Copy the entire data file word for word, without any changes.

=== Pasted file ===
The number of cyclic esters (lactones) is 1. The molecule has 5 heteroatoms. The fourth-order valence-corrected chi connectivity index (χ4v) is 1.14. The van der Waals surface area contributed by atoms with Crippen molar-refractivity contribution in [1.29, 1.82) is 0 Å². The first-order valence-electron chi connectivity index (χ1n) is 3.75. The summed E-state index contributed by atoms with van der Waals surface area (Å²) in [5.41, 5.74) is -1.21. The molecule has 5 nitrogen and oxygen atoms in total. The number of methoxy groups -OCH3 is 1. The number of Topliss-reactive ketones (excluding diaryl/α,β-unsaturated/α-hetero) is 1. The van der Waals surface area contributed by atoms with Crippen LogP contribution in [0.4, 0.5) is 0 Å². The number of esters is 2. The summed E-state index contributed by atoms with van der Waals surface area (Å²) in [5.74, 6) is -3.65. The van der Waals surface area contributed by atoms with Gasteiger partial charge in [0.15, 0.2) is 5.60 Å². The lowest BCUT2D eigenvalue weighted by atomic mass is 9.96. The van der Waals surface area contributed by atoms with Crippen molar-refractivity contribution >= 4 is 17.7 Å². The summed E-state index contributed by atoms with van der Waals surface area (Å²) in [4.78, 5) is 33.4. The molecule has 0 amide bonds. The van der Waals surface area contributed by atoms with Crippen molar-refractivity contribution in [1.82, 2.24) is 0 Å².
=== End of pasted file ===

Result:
The number of cyclic esters (lactones) is 1. The molecule has 5 heteroatoms. The fourth-order valence-corrected chi connectivity index (χ4v) is 1.14. The van der Waals surface area contributed by atoms with Crippen molar-refractivity contribution in [1.29, 1.82) is 0 Å². The first-order valence-electron chi connectivity index (χ1n) is 3.75. The summed E-state index contributed by atoms with van der Waals surface area (Å²) in [5.41, 5.74) is -1.21. The molecule has 5 nitrogen and oxygen atoms in total. The number of methoxy groups -OCH3 is 1. The number of Topliss-reactive ketones (excluding diaryl/α,β-unsaturated/α-hetero) is 1. The van der Waals surface area contributed by atoms with Crippen LogP contribution in [0.4, 0.5) is 0 Å². The number of esters is 2. The summed E-state index contributed by atoms with van der Waals surface area (Å²) in [5.74, 6) is -3.65. The van der Waals surface area contributed by atoms with Gasteiger partial charge in [0.15, 0.2) is 5.60 Å². The lowest BCUT2D eigenvalue weighted by atomic mass is 9.96. The van der Waals surface area contributed by atoms with Crippen molar-refractivity contribution >= 4 is 17.7 Å². The summed E-state index contributed by atoms with van der Waals surface area (Å²) in [4.78, 5) is 33.4. The molecule has 0 amide bonds. The van der Waals surface area contributed by atoms with Crippen molar-refractivity contribution in [1.82, 2.24) is 0 Å².